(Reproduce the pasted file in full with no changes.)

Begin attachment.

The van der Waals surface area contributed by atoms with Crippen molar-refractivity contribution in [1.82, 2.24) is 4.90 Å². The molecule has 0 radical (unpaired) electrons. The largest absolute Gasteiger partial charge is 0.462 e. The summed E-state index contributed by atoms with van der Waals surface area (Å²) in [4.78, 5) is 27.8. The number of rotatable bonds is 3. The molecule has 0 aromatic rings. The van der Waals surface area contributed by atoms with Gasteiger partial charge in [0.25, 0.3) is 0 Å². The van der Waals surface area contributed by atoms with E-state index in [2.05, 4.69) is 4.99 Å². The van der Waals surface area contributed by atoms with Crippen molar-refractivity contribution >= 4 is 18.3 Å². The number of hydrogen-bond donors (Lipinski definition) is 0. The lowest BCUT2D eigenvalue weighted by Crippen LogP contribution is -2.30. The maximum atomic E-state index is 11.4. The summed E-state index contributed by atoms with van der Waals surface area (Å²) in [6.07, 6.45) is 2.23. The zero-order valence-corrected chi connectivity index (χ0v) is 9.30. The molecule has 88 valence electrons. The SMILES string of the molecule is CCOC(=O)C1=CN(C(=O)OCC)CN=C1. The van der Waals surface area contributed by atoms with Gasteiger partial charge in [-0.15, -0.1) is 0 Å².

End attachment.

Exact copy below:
The van der Waals surface area contributed by atoms with Crippen molar-refractivity contribution in [1.82, 2.24) is 4.90 Å². The molecule has 0 radical (unpaired) electrons. The largest absolute Gasteiger partial charge is 0.462 e. The summed E-state index contributed by atoms with van der Waals surface area (Å²) in [4.78, 5) is 27.8. The number of rotatable bonds is 3. The molecule has 0 aromatic rings. The van der Waals surface area contributed by atoms with Gasteiger partial charge in [0.25, 0.3) is 0 Å². The van der Waals surface area contributed by atoms with E-state index in [2.05, 4.69) is 4.99 Å². The van der Waals surface area contributed by atoms with Crippen molar-refractivity contribution >= 4 is 18.3 Å². The number of hydrogen-bond donors (Lipinski definition) is 0. The lowest BCUT2D eigenvalue weighted by Crippen LogP contribution is -2.30. The maximum atomic E-state index is 11.4. The summed E-state index contributed by atoms with van der Waals surface area (Å²) in [6.07, 6.45) is 2.23. The zero-order valence-corrected chi connectivity index (χ0v) is 9.30. The molecule has 88 valence electrons. The SMILES string of the molecule is CCOC(=O)C1=CN(C(=O)OCC)CN=C1. The van der Waals surface area contributed by atoms with Gasteiger partial charge in [-0.15, -0.1) is 0 Å².